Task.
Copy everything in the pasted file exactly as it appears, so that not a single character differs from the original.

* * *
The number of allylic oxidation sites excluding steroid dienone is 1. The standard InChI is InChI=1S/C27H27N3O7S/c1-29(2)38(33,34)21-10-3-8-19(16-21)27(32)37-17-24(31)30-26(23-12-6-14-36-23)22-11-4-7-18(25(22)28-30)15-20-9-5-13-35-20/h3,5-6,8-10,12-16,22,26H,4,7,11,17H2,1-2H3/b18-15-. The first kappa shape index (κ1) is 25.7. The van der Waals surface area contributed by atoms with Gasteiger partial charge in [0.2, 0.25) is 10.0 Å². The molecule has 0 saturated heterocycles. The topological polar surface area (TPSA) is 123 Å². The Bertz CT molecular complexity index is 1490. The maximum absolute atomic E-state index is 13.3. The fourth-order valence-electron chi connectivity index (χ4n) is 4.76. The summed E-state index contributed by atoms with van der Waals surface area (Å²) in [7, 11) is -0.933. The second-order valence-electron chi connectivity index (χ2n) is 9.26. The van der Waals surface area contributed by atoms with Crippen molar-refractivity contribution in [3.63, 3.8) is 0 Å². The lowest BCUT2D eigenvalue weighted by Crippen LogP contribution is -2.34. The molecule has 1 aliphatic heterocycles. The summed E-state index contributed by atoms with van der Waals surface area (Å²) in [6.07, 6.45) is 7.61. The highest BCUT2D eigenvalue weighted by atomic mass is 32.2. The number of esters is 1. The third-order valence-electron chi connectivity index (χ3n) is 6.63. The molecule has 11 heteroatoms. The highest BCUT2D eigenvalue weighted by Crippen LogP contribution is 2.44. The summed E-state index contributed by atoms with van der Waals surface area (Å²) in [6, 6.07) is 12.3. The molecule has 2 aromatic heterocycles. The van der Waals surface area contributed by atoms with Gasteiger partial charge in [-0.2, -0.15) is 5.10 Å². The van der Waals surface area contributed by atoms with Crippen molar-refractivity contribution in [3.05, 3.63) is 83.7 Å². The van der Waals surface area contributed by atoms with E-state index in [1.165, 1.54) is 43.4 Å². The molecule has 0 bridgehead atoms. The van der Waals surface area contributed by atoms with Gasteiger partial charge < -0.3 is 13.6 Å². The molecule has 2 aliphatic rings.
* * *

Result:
The number of allylic oxidation sites excluding steroid dienone is 1. The standard InChI is InChI=1S/C27H27N3O7S/c1-29(2)38(33,34)21-10-3-8-19(16-21)27(32)37-17-24(31)30-26(23-12-6-14-36-23)22-11-4-7-18(25(22)28-30)15-20-9-5-13-35-20/h3,5-6,8-10,12-16,22,26H,4,7,11,17H2,1-2H3/b18-15-. The first kappa shape index (κ1) is 25.7. The van der Waals surface area contributed by atoms with Gasteiger partial charge in [0.2, 0.25) is 10.0 Å². The molecule has 0 saturated heterocycles. The topological polar surface area (TPSA) is 123 Å². The Bertz CT molecular complexity index is 1490. The maximum absolute atomic E-state index is 13.3. The fourth-order valence-electron chi connectivity index (χ4n) is 4.76. The summed E-state index contributed by atoms with van der Waals surface area (Å²) in [7, 11) is -0.933. The second-order valence-electron chi connectivity index (χ2n) is 9.26. The van der Waals surface area contributed by atoms with Crippen molar-refractivity contribution in [3.63, 3.8) is 0 Å². The lowest BCUT2D eigenvalue weighted by Crippen LogP contribution is -2.34. The molecule has 1 aliphatic heterocycles. The summed E-state index contributed by atoms with van der Waals surface area (Å²) in [6.07, 6.45) is 7.61. The highest BCUT2D eigenvalue weighted by atomic mass is 32.2. The number of esters is 1. The third-order valence-electron chi connectivity index (χ3n) is 6.63. The molecule has 11 heteroatoms. The highest BCUT2D eigenvalue weighted by Crippen LogP contribution is 2.44. The summed E-state index contributed by atoms with van der Waals surface area (Å²) in [6, 6.07) is 12.3. The molecule has 2 aromatic heterocycles. The van der Waals surface area contributed by atoms with Gasteiger partial charge in [-0.2, -0.15) is 5.10 Å². The van der Waals surface area contributed by atoms with Crippen molar-refractivity contribution in [3.05, 3.63) is 83.7 Å². The van der Waals surface area contributed by atoms with E-state index in [1.165, 1.54) is 43.4 Å². The molecule has 0 bridgehead atoms. The van der Waals surface area contributed by atoms with Gasteiger partial charge < -0.3 is 13.6 Å². The molecule has 2 aliphatic rings.